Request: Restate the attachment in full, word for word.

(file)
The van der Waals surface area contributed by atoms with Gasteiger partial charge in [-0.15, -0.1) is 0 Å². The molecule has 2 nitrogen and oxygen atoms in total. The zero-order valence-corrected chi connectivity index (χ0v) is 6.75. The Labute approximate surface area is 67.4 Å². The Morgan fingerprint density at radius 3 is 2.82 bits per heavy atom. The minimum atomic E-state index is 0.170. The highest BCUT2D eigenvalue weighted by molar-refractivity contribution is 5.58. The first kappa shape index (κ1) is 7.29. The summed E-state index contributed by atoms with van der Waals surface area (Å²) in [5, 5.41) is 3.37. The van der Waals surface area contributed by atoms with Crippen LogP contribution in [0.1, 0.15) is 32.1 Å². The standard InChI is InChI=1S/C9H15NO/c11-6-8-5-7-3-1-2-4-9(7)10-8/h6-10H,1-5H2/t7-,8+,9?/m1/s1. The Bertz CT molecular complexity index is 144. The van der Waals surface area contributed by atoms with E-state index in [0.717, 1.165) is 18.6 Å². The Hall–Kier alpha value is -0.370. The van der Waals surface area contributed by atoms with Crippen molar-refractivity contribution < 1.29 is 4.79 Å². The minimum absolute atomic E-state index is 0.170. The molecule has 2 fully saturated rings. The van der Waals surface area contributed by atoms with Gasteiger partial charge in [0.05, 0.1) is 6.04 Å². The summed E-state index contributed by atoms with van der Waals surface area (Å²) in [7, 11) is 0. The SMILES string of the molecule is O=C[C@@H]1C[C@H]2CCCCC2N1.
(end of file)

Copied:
The van der Waals surface area contributed by atoms with Gasteiger partial charge in [-0.15, -0.1) is 0 Å². The molecule has 2 nitrogen and oxygen atoms in total. The zero-order valence-corrected chi connectivity index (χ0v) is 6.75. The Labute approximate surface area is 67.4 Å². The Morgan fingerprint density at radius 3 is 2.82 bits per heavy atom. The minimum atomic E-state index is 0.170. The highest BCUT2D eigenvalue weighted by molar-refractivity contribution is 5.58. The first kappa shape index (κ1) is 7.29. The summed E-state index contributed by atoms with van der Waals surface area (Å²) in [5, 5.41) is 3.37. The van der Waals surface area contributed by atoms with Crippen LogP contribution in [0.1, 0.15) is 32.1 Å². The standard InChI is InChI=1S/C9H15NO/c11-6-8-5-7-3-1-2-4-9(7)10-8/h6-10H,1-5H2/t7-,8+,9?/m1/s1. The Bertz CT molecular complexity index is 144. The van der Waals surface area contributed by atoms with E-state index in [0.717, 1.165) is 18.6 Å². The Hall–Kier alpha value is -0.370. The van der Waals surface area contributed by atoms with Crippen molar-refractivity contribution < 1.29 is 4.79 Å². The minimum absolute atomic E-state index is 0.170. The molecule has 2 fully saturated rings. The van der Waals surface area contributed by atoms with Gasteiger partial charge in [0.05, 0.1) is 6.04 Å². The summed E-state index contributed by atoms with van der Waals surface area (Å²) in [7, 11) is 0. The SMILES string of the molecule is O=C[C@@H]1C[C@H]2CCCCC2N1.